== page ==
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An intensive primer on courageous action inside and beyond the session that builds trust, transforms behavior, and mends racial, ethnic, and cultural divides.

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Format:  Self-paced / asynchronous program
Engage with this recorded program on your schedule.


At its core, psychotherapy involves a relationship between two people. How the therapist shows up in this relationship affects trust and vulnerability – the basis for authentic and transformative work regardless of one’s therapeutic orientation. Yet clients and therapists can both struggle to maintain authenticity, particularly clients whose core experiences have been dismissed or otherwise invalidated. This risk is compounded by the fact that we are all relating within the context of intergenerational racism. When uncomfortable, therapists may focus on their expertise and client symptoms rather than being vulnerable.

The workshop will include a mix of didactic material, experiential practice, real-play demonstrations between trainers and possibly between a trainer and participant, and time for sharing, processing and discussion. Through a series of exercises and interactions with one another, participants will practice taking risks—through reciprocal exchanges of vulnerability and responsiveness, empathy, statements of caring, and self-disclosure—to be more fully aligned with their values. These experiential activities aim to increase participants’ awareness of their genuine self, and, in parallel, teach them to apply these exercises in clinical work. This training promotes personal and professional growth both, in the service of guiding decisions for clients with diverse histories and issues. In this workshop, creativity, diversity, courage, collaboration, questioning, and risk-taking are all valued and encouraged.

Learning Objectives:

At the completion of this workshop, participants will be able to:

  1. Discuss and apply at least 2 fundamental theoretical principles of Functional Analytic Psychotherapy in session
  2. Conceptualize a case using a functional analytic approach that relates out-of-session problems to in-session behavior
  3. Identify and practice with at least 2 strategies for increasing awareness and connection in session with a client whose racial, ethnic, or cultural background differ from your own
  4. Describe at least 2 factors from your own learning history that produces vulnerabilities and strengths in your therapeutic relationships

Meet the Presenters:

 Monnica Williams, Ph.D. is a licensed clinical psychologist, associate professor in the School of Psychology at the University of Ottawa, Canada Research Chair in Mental Health Disparities, Director of the Laboratory for Culture and Mental Health Disparities, and the Clinical Director of the Behavioral Wellness Clinic, LLC in Tolland, Connecticut. She is a leading expert in race-based stress and trauma, an authority on obsessive-compulsive disorder, and was named one of the top 25 thought leaders in PTSD. She is an active practitioner, licensed in the US and Canada, along with an Interjurisdictional Practice Certificate, and has founded clinics in Kentucky, Virginia, and Pennsylvania. Her practice includes functional analytic psychotherapy and prolonged exposure, and she researches and practices culturally-informed treatment adaptations that also target racism-related trauma. She has published over 100 peer-reviewed articles, book chapters, and scientific reports, with research funded by the National Institutes of Health and other competitive grants. She teaches courses on multicultural psychology, psychopathology, and multicultural counseling skills; speaks and trains nationally; and works with organizations and business to improve the racial climate, increase cultural competence, and reduce racism. She contributes to public scientific discourse, through media contributions to PBS, CTV, NPR, The New York TimesThe Huffington Post, and Slate. She maintains a blog on Psychology Today called Culturally Speaking. She also serves on national boards for organizations, including NAMI, and has served as a diversity council member for numerous associations.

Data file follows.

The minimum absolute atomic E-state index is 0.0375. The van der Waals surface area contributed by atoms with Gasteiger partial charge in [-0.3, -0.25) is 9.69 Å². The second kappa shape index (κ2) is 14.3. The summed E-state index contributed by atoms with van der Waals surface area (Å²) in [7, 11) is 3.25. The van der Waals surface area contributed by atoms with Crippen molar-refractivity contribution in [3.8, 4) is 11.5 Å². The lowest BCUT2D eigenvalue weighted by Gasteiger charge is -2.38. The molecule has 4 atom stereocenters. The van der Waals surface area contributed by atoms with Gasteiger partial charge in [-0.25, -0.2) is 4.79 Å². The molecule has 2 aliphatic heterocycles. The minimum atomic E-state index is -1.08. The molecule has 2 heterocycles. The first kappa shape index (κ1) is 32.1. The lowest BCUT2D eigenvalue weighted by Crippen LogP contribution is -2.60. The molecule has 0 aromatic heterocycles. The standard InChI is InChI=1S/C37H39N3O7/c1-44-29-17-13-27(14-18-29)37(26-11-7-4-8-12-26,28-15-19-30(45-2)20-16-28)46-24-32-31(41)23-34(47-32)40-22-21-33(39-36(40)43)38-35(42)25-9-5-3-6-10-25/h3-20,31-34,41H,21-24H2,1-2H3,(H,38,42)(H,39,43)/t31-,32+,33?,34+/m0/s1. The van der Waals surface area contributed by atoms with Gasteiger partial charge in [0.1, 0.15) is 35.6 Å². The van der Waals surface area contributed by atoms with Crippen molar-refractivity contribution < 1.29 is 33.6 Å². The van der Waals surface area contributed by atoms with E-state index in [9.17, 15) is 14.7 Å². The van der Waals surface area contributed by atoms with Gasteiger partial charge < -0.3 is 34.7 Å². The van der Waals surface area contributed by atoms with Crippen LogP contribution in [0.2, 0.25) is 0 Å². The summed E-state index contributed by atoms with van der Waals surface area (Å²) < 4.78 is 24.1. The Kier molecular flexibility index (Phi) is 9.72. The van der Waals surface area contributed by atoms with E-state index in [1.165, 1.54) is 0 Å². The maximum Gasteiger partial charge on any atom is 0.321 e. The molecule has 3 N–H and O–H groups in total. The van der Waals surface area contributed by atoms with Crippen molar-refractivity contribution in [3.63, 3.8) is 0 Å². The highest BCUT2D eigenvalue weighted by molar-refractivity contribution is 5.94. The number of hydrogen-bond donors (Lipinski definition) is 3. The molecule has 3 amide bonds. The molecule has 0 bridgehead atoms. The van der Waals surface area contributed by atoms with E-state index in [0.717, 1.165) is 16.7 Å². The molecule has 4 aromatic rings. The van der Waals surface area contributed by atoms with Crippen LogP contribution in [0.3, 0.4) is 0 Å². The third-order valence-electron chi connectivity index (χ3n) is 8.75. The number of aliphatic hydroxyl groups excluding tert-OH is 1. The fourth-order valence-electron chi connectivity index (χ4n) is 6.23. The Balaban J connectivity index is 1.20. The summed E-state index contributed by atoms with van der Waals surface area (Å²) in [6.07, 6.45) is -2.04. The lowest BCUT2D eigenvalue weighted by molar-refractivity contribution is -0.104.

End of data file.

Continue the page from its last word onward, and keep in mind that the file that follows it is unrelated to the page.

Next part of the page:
headshot of Chad Wetterneck with building in the backgroundChad Wetterneck, Ph.D. is a certified Functional Analytic Psychotherapy (FAP) trainer and gives workshops and trainings internationally. He is currently an adjunct professor in Counselor Education and Counseling Psychology at Marquette University, where he trains graduate students, and a supervisor and practitioner at Rogers Behavioral health. He received six years of training at leading OCD residential/inpatient treatment programs, Rogers Memorial Hospital and the Menninger Clinic, and specializes in PTSD, OCD, and other related conditions, including Tourette’s Syndrome and compulsive hair-pulling (trichotillomania).  Dr. Wetterneck developed and oversees the intensive and partial hospitalization programs for PTSD and works to make their services more inclusive. He has authored over 75 scientific articles on mental health issues and has been awarding for his teaching. He is a professional member of the Anxiety & Depression Association of America, the Association for Behavioral and Cognitive Therapies, and the Association for Contextual Behavioral Science. He also serves on the Steering Committee of the Diversity Council of the International OCD Foundation (IOCDF).



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